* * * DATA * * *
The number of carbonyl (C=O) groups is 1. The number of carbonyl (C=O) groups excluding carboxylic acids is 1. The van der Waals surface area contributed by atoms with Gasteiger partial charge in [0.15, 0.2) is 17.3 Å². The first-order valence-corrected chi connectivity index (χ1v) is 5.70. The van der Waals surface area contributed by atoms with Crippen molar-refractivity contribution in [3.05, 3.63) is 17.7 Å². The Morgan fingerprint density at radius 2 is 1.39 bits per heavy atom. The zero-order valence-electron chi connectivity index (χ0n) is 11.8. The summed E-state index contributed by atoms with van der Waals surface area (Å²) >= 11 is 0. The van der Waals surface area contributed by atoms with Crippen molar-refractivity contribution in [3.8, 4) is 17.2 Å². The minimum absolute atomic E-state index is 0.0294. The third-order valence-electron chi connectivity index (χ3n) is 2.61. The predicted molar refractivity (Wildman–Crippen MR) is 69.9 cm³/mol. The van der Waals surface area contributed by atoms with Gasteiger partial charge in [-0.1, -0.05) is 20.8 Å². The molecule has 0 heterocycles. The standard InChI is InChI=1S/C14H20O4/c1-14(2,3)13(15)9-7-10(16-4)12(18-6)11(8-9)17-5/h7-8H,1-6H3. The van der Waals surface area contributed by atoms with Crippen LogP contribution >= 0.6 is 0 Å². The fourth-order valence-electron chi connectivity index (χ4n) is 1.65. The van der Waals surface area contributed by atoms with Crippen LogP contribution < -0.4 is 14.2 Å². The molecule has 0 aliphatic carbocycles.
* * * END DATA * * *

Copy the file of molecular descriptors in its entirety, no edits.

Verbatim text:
The number of carbonyl (C=O) groups is 1. The number of carbonyl (C=O) groups excluding carboxylic acids is 1. The van der Waals surface area contributed by atoms with Gasteiger partial charge in [0.15, 0.2) is 17.3 Å². The first-order valence-corrected chi connectivity index (χ1v) is 5.70. The van der Waals surface area contributed by atoms with Crippen molar-refractivity contribution in [3.05, 3.63) is 17.7 Å². The Morgan fingerprint density at radius 2 is 1.39 bits per heavy atom. The zero-order valence-electron chi connectivity index (χ0n) is 11.8. The summed E-state index contributed by atoms with van der Waals surface area (Å²) >= 11 is 0. The van der Waals surface area contributed by atoms with Crippen molar-refractivity contribution in [3.8, 4) is 17.2 Å². The minimum absolute atomic E-state index is 0.0294. The third-order valence-electron chi connectivity index (χ3n) is 2.61. The predicted molar refractivity (Wildman–Crippen MR) is 69.9 cm³/mol. The van der Waals surface area contributed by atoms with Gasteiger partial charge in [-0.1, -0.05) is 20.8 Å². The molecule has 0 heterocycles. The standard InChI is InChI=1S/C14H20O4/c1-14(2,3)13(15)9-7-10(16-4)12(18-6)11(8-9)17-5/h7-8H,1-6H3. The van der Waals surface area contributed by atoms with Crippen LogP contribution >= 0.6 is 0 Å². The fourth-order valence-electron chi connectivity index (χ4n) is 1.65. The van der Waals surface area contributed by atoms with Crippen LogP contribution < -0.4 is 14.2 Å². The molecule has 0 aliphatic carbocycles.